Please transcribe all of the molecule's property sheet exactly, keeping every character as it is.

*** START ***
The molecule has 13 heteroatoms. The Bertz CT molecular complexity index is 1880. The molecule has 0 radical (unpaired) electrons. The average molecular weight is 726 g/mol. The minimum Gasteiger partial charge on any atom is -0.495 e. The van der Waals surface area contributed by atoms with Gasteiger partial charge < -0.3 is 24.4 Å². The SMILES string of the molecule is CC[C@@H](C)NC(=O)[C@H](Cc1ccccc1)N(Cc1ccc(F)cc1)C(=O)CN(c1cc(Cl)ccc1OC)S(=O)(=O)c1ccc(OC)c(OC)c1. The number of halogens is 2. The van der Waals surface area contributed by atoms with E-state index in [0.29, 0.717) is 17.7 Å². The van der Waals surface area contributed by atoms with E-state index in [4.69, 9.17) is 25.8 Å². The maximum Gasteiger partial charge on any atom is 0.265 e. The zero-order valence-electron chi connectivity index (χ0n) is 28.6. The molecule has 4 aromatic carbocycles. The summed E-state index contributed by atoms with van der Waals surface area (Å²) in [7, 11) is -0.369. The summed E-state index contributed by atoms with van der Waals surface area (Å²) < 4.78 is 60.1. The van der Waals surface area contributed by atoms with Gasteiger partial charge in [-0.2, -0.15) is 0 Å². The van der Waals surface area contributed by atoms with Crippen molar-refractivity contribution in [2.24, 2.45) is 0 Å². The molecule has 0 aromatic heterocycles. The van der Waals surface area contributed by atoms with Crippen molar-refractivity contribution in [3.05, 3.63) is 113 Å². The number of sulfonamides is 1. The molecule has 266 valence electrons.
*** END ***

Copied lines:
The molecule has 13 heteroatoms. The Bertz CT molecular complexity index is 1880. The molecule has 0 radical (unpaired) electrons. The average molecular weight is 726 g/mol. The minimum Gasteiger partial charge on any atom is -0.495 e. The van der Waals surface area contributed by atoms with Gasteiger partial charge < -0.3 is 24.4 Å². The SMILES string of the molecule is CC[C@@H](C)NC(=O)[C@H](Cc1ccccc1)N(Cc1ccc(F)cc1)C(=O)CN(c1cc(Cl)ccc1OC)S(=O)(=O)c1ccc(OC)c(OC)c1. The number of halogens is 2. The van der Waals surface area contributed by atoms with E-state index in [0.29, 0.717) is 17.7 Å². The van der Waals surface area contributed by atoms with E-state index in [4.69, 9.17) is 25.8 Å². The maximum Gasteiger partial charge on any atom is 0.265 e. The zero-order valence-electron chi connectivity index (χ0n) is 28.6. The molecule has 4 aromatic carbocycles. The summed E-state index contributed by atoms with van der Waals surface area (Å²) in [7, 11) is -0.369. The summed E-state index contributed by atoms with van der Waals surface area (Å²) < 4.78 is 60.1. The van der Waals surface area contributed by atoms with Gasteiger partial charge in [-0.2, -0.15) is 0 Å². The van der Waals surface area contributed by atoms with Crippen molar-refractivity contribution in [2.24, 2.45) is 0 Å². The molecule has 0 aromatic heterocycles. The van der Waals surface area contributed by atoms with Crippen molar-refractivity contribution in [3.05, 3.63) is 113 Å². The number of sulfonamides is 1. The molecule has 266 valence electrons.